Wednesday, December 02, 2009


(Wednesday of the of the First Week of Advent-Year C; This homily was given on 2 December, 2009 at the Chapel of The American College of the Immaculate Conception in Louvain, Belgium; See Isaiah 25:6-10, Psalm 23 and Matthew 15:29-37)

Our readings for this Wednesday of the First Week of Advent are absolutely delicious! The Church provides for us this morning scrumptious Scriptures, delectable tidbits to munch on as we begin this Advent Season.

In Isaiah the Prophet, our responsorial psalm and in St. Matthew’s Gospel the focus today is on food. If you are hungry and thirsty for God then you have come to the right place!

Isaiah, who is our great prophet of hope every Advent, talks about the banquet of our salvation. He says that God will provide for us a delicious banquet “on this mountain” (Isaiah 25:6, 7, 10). What mountain is that? The one great mountain for the people of Israel to which Isaiah is referring is Mount Zion, Jerusalem:

Great is the Lord and greatly to be praised
in the city of our God.
His holy mountain, beautiful in elevation,
is the joy of all the earth.
Mount Zion, in the far north,
the city of the great King.
—Psalm 48:1

Isaiah speaks of the "veil that veils all peoples, the web that is woven over all nations" (Isaiah 25:7). He calls it by name: death. Death, in all its sorrow and despair, all its darkness and discouragement, God will destroy all of that “on this mountain.” And in its place He will provide for us a banquet:

On this mountain the Lord of hosts will provide for all peoples a feast of rich food and choice wines, juicy rich food and pure, choice wines.
—Isaiah 25:6

Yum! Isaiah reminds us that our salvation from death and the banquet of eternal life is not just a theological principle nor is it only a spiritual promise; it is something palpable, even physical. The God of heaven takes on human flesh and dwells among us. Isn’t that what we are celebrating here this Advent? Our salvation comes walking—quite literally—into our lives and takes His place “on this mountain.”

St. Matthew tells us this morning how Christ, the great King Himself, stands on the top of the mountain and breaks the bread that will be miraculously multiplied to feed the hungry crowd. It is a foreshadowing and a preparation for the gift of His body and blood to us in the Eucharist. Yet it is also a symbol for the sacrifice that He will make for our salvation on another mountain, Mount Calvary.

On that mountain Christ will allow His body to be broken on the altar of the cross and His blood to be poured out in love for the life of the world. That is the mountain where death is destroyed forever, the place where the veil which had veiled all peoples is lifted once and for all. Each time we gather for the celebration of the Eucharist we remember and truly make present that sacrifice. The sacrifice of Jesus Christ on the cross is re-presented to the Father and we come to recognize what the Psalmist meant this morning when he said:

You spread the table before me
in the sight of my foes…my cup overflows.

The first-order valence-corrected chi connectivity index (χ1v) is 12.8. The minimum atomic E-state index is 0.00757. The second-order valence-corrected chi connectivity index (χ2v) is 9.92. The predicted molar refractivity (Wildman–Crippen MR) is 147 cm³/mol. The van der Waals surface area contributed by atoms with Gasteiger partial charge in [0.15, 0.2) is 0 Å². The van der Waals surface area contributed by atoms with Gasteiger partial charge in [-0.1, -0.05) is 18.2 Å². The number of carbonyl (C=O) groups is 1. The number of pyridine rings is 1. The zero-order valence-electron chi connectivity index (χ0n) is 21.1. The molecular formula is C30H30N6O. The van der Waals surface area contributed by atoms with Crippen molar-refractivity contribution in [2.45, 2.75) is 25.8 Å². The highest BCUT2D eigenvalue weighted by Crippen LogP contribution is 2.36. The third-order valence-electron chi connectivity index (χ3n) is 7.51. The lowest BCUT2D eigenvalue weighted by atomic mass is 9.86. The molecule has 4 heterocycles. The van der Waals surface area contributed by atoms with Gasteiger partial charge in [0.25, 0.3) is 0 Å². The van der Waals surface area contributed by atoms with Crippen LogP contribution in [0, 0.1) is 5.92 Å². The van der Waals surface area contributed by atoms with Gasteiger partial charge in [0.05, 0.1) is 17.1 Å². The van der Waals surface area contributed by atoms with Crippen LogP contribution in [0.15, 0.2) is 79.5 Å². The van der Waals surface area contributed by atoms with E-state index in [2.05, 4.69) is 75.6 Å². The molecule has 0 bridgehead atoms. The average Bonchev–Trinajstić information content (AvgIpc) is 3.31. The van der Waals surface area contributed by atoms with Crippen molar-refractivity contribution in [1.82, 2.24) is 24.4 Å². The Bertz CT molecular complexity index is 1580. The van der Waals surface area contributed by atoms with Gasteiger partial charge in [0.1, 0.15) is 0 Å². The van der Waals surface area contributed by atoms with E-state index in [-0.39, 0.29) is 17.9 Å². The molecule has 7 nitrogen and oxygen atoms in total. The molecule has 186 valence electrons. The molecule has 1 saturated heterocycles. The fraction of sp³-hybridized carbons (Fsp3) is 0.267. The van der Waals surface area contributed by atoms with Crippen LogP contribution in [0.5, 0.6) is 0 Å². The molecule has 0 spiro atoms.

—Psalm 23:5

While the powers of darkness, the powers of Satan and of evil are constantly surrounding us and working so very hard to separate us from each other and separate us even from God, even then Christ the great King is spreading a table before us to nourish us and give us strength.

Have you thought of that lately? Has it occurred to you that in the midst of so many discouragements, so many disappointments and amidst all the tensions and difficulties that surround us all each day, God breaks into our lives to give us His strength? It is in the presence of those foes—whatever burdens we face each day—that God has set up His table on this mountain to give us His body and His blood; to provide a banquet of salvation even here, even now.

An important question we must ask ourselves this morning, though, is:

Am I prepared for that banquet?

Am I acquiring a taste for the things of God in my life?

Because the banquet of salvation and the things of God do not come automatically. They are indeed an acquired taste. We cannot drink deeply of the things of this world and eat richly from the table of this world and then also expect to be fully nourished at the banquet table of Christ.

Where are we being called to let go of the world and its pleasures a bit more this Advent? It might be a good thing, or even many good things that we are eating and drinking, but too much of a good thing can sometimes take us further away from the good God!

How is God challenging us to acquire a taste for the things of heaven and the drink deeply from this well and eat eagerly from this table where we are fed, nourished and strengthened with the bread of life and the cup of our eternal salvation?

How are we being called to acquire a taste for that heavenly banquet by being more attentive to the things we say to, or about, one another? Does our language and our speech build up the people around us or does it tear them down and devour?

Today let us be fed by Christ and strengthened in the Eucharist so that we may be all the more prepared to receive Him in the many ways He will come to us this Advent.